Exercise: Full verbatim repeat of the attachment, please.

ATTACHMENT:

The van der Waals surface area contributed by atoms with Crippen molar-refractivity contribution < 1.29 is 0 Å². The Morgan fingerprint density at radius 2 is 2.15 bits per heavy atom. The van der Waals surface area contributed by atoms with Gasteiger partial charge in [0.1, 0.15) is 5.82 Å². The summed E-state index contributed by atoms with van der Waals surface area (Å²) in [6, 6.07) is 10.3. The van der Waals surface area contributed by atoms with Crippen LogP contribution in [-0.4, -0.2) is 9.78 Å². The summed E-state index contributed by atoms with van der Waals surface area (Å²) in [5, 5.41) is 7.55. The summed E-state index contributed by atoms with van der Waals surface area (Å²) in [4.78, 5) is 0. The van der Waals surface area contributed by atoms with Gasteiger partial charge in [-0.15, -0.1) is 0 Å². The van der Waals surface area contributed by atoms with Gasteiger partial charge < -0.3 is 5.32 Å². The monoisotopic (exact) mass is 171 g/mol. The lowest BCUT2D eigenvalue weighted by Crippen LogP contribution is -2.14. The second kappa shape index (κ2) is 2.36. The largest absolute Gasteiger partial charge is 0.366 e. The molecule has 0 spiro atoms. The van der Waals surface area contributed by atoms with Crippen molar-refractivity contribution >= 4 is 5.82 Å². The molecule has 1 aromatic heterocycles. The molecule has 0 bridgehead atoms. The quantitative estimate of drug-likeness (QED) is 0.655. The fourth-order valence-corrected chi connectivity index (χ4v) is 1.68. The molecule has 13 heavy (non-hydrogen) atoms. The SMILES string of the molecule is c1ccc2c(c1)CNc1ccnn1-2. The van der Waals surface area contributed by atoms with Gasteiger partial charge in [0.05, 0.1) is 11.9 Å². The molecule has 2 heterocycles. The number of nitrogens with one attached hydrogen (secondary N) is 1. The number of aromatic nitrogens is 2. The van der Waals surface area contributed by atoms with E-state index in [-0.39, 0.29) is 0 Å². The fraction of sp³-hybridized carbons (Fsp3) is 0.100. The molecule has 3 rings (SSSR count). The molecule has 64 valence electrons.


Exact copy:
The van der Waals surface area contributed by atoms with Crippen molar-refractivity contribution < 1.29 is 0 Å². The Morgan fingerprint density at radius 2 is 2.15 bits per heavy atom. The van der Waals surface area contributed by atoms with Gasteiger partial charge in [0.1, 0.15) is 5.82 Å². The summed E-state index contributed by atoms with van der Waals surface area (Å²) in [6, 6.07) is 10.3. The van der Waals surface area contributed by atoms with Crippen LogP contribution in [-0.4, -0.2) is 9.78 Å². The summed E-state index contributed by atoms with van der Waals surface area (Å²) in [5, 5.41) is 7.55. The summed E-state index contributed by atoms with van der Waals surface area (Å²) in [4.78, 5) is 0. The van der Waals surface area contributed by atoms with Gasteiger partial charge in [-0.15, -0.1) is 0 Å². The van der Waals surface area contributed by atoms with Gasteiger partial charge < -0.3 is 5.32 Å². The monoisotopic (exact) mass is 171 g/mol. The lowest BCUT2D eigenvalue weighted by Crippen LogP contribution is -2.14. The second kappa shape index (κ2) is 2.36. The largest absolute Gasteiger partial charge is 0.366 e. The molecule has 0 spiro atoms. The van der Waals surface area contributed by atoms with Crippen molar-refractivity contribution >= 4 is 5.82 Å². The molecule has 1 aromatic heterocycles. The molecule has 0 bridgehead atoms. The quantitative estimate of drug-likeness (QED) is 0.655. The fourth-order valence-corrected chi connectivity index (χ4v) is 1.68. The molecule has 13 heavy (non-hydrogen) atoms. The SMILES string of the molecule is c1ccc2c(c1)CNc1ccnn1-2. The van der Waals surface area contributed by atoms with Gasteiger partial charge in [0.05, 0.1) is 11.9 Å². The molecule has 2 heterocycles. The number of nitrogens with one attached hydrogen (secondary N) is 1. The number of aromatic nitrogens is 2. The van der Waals surface area contributed by atoms with E-state index in [-0.39, 0.29) is 0 Å². The fraction of sp³-hybridized carbons (Fsp3) is 0.100. The molecule has 3 rings (SSSR count). The molecule has 64 valence electrons.